This behaviour affects the peaks and valleys in the approximately 11-year solar cycle, sometimes amplifying and sometimes weakening the solar storms that can buffet Earth’s atmosphere.
The variations appear to be driven by changes in the bands of strong magnetic fields in each solar hemisphere. .
“What we’re looking at here is a massive driver of solar storms,” said Scott McIntosh, lead author of the new study and director of NCAR’s High Altitude Observatory.
“By better understanding how these activity bands form in the Sun and cause seasonal instabilities, there’s the potential to greatly improve forecasts of space weather events.”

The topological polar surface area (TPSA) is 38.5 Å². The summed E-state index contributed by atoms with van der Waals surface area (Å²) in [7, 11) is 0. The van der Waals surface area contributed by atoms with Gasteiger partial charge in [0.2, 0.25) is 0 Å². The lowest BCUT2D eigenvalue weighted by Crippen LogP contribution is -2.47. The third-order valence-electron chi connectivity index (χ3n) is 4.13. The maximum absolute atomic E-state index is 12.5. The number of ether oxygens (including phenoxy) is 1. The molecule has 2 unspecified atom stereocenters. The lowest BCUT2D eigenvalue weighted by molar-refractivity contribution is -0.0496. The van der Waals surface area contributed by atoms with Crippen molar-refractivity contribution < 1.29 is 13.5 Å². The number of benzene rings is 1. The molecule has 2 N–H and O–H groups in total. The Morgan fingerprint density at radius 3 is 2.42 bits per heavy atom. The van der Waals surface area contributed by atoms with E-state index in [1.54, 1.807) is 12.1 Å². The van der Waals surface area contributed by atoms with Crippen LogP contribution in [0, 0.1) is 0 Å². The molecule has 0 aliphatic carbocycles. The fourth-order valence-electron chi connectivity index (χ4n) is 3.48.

These variations can be likened to regions on Earth that have two seasons, such as a rainy season and a dry season, McIntosh said.
The study is published this week in Nature Communications.
Related reports here, here and here.
Originally published by Cosmos as The Sun has seasons, too, scientists discover
Bill Condie is a science journalist based in Adelaide, Australia.
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